125 Falcon St, Crows Nest, (02) 9955 0225
"Shio chicken broth is arguably the hardest chicken broth to do. This one isn't really heavy on the fish flavour - I actually like that. Five years ago I might've thought this was bland and boring but now I'd rather have it because it's really clean. These noodles are really good. Everyone has their own thing with the thickness of the noodles and the type of broth. What they say is when you have a tonkotsu broth you want really thin noodles. I think the appeal with Ryo's is that people want a little taste of Japan. I can understand why people like it, but I'd much rather eat their chicken broth."
Eating World food court, shop 209, 25-29 Dixon St, Haymarket
"This is basically pork gravy. I'm not digging on it, but that's a stylistic thing as much as anything else. This is the most proper tonkotsu that we've had. The f***ing insane porkiness and heaviness of it all - the whole thing. You could argue that Ippudo and this are the heaviest, but that's because they're cooking the same sort of style in a way. This is even more of a niche style than Ippudo. The noodles are good, though. You want bite in noodles, but not an al dente bite. All this white stuff on top is pork fatback. A lot of times when they boil fatback in the broth, they sieve it out and then add it back in to the finished ramen, and I think that's what they've done here. I don't know who orders the super-mega bowls, though. Someone like us, I guess, but younger. If you were hungover and wanted grease, this would be the thing you'd get."
Level 5, shop 5021, Westfield Sydney, cnr Pitt & Market sts, Sydney, (02) 8078 7020
"How does it compare to Ippudos I've tried in Japan and the US? It's like McDonald's - it's consistent. You have to admire anyone who can open up multiple branches and get it right. It's very porky broth, a Hakata style - that's a region in the south-west of Japan - and so there's a lot of pork. The pork loin I've got in my bowl now isn't my favourite - in fact, I think I'd prefer anything but the loin. It's my least favourite cut, but they've got rolled belly in the other bowls. Obviously these guys do a really good job with their tonkotsu - it's really popular - but I just can't embrace it like I did when I was 22. For the style, it's delicious; it's just not my cup of tea. I'd give them a nine out of 10, but I think I'd rather eat the chicken ramen at Ryo's."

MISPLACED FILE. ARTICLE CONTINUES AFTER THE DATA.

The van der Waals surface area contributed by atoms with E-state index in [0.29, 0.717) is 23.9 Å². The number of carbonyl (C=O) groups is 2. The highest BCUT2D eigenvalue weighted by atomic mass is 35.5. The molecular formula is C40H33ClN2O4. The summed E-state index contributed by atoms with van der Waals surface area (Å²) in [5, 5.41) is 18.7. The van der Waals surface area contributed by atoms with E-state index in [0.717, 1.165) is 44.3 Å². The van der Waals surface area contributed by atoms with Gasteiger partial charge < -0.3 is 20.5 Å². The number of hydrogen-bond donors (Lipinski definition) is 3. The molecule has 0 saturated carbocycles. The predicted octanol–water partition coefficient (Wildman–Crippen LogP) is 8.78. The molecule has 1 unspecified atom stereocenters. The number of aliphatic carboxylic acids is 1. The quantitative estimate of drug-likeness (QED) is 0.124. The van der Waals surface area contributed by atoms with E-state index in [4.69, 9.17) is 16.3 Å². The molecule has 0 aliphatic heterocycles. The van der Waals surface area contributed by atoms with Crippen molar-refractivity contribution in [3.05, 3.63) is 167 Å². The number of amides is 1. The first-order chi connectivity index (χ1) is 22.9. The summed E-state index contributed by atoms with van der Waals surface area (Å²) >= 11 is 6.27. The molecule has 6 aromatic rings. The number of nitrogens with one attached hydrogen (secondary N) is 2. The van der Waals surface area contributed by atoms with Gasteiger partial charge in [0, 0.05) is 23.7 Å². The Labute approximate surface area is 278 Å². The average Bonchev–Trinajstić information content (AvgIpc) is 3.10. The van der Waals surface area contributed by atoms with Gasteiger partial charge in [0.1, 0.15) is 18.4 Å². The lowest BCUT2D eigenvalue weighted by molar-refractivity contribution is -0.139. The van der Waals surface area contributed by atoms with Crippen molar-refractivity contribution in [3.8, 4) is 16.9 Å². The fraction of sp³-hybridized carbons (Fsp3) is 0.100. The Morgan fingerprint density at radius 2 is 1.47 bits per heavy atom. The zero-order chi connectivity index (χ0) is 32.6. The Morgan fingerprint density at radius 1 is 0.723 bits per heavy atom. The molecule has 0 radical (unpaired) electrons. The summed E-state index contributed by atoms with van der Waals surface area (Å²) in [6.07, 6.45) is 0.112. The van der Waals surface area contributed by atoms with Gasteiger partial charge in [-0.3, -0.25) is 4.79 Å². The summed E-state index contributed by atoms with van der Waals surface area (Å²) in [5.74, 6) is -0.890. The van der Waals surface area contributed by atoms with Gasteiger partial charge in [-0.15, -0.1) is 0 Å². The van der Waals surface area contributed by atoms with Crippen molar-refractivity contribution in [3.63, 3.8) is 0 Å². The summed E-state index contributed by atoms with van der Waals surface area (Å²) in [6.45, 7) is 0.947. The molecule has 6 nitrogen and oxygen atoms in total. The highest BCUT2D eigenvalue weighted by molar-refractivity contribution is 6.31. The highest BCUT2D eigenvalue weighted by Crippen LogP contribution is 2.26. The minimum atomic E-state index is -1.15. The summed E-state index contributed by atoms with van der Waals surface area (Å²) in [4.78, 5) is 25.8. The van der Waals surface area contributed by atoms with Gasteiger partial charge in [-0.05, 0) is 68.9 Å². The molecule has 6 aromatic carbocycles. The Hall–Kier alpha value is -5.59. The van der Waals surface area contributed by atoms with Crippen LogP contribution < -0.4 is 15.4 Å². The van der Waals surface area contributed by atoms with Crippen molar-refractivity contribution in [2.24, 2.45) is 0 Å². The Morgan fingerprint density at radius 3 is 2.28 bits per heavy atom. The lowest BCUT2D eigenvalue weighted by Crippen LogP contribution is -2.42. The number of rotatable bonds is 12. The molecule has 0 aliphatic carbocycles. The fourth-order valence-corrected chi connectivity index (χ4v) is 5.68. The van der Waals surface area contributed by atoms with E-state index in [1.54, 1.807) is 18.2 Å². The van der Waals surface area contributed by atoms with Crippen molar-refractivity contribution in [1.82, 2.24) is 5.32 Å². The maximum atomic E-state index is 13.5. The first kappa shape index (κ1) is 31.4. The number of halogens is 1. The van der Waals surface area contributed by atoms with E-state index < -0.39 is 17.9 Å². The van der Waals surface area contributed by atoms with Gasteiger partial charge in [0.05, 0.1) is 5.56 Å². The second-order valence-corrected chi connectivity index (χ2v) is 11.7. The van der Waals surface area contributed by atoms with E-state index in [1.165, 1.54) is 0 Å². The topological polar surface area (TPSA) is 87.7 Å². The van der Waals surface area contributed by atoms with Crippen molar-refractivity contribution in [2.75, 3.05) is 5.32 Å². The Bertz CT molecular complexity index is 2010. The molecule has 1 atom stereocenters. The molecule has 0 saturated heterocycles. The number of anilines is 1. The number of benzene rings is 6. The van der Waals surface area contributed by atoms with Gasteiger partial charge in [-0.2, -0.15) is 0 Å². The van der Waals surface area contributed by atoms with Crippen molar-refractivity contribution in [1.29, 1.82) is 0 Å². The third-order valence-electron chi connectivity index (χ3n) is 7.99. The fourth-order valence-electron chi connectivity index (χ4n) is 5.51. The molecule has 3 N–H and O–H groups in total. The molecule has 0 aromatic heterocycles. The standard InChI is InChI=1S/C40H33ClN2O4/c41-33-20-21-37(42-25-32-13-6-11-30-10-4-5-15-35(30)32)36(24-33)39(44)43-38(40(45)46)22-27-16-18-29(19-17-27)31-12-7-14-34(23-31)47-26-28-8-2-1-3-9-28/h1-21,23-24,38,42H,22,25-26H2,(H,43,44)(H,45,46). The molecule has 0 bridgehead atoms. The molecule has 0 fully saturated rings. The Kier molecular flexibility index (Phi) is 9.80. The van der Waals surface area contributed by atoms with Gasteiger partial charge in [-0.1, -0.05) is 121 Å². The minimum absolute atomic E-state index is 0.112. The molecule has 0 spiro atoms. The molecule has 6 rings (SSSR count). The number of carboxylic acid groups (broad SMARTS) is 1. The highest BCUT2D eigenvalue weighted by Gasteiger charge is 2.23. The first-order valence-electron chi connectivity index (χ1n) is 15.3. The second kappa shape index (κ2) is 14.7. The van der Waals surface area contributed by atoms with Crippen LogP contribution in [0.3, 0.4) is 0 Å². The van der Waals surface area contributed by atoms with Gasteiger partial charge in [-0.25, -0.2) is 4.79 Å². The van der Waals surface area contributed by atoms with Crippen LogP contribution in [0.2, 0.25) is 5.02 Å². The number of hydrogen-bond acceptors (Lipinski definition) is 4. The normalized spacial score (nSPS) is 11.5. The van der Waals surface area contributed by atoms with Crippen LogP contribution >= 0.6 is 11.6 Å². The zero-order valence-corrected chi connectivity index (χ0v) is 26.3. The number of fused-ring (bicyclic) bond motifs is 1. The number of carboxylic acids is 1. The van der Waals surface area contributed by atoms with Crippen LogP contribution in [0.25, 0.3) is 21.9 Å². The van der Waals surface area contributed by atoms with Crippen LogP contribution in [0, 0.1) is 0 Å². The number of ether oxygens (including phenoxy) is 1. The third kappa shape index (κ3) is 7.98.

Shop 2, 1 Market St, Sydney, (02) 9267 4649
"This is wafu shoyu, and the 'wafu' part means contemporary-style. This bowl is ripping hot - there's a thick plug of oil on top, and the steam is just barely percolating out from underneath. It's delicious. I think maybe this is the best bowl overall - the noodles are better than Tenkomori, and the broth has a chicken and seafood base, is well seasoned, the egg was cooked nicely and seasoned heavily as well, and the pork is a big slice of belly. I don't know if anyone agrees with me, but I think this is the best in town."
Shop 16, Regent Place, 501 George St, Sydney
"I'd argue that this shoyu is going to turn out to be an MSG bomb - and, yes, there are pictures of MSG boxes on the walls. But this is really delicious. Really clean. I'd have to argue that this is the most flavourful broth I've had of all of these. Would it be wrong to give the highest rating to this place? The noodles are by far the worst, but the soup is the best. It's got heat. It's one of the more complex soups, and it's really cheap."
"The winner for me is Menya in terms of all-round quality. The best tonkotsu broth might be Ippudo, but the best light broth is Ryo's chicken. I think the most flavourful one was the cheapest one, Tenkomori. Which of them would I go to again? Every one of them was good, so I think wherever there's no line, that's where I'd go. I wouldn't queue for any of these places, but then I wouldn't queue for my own food, either."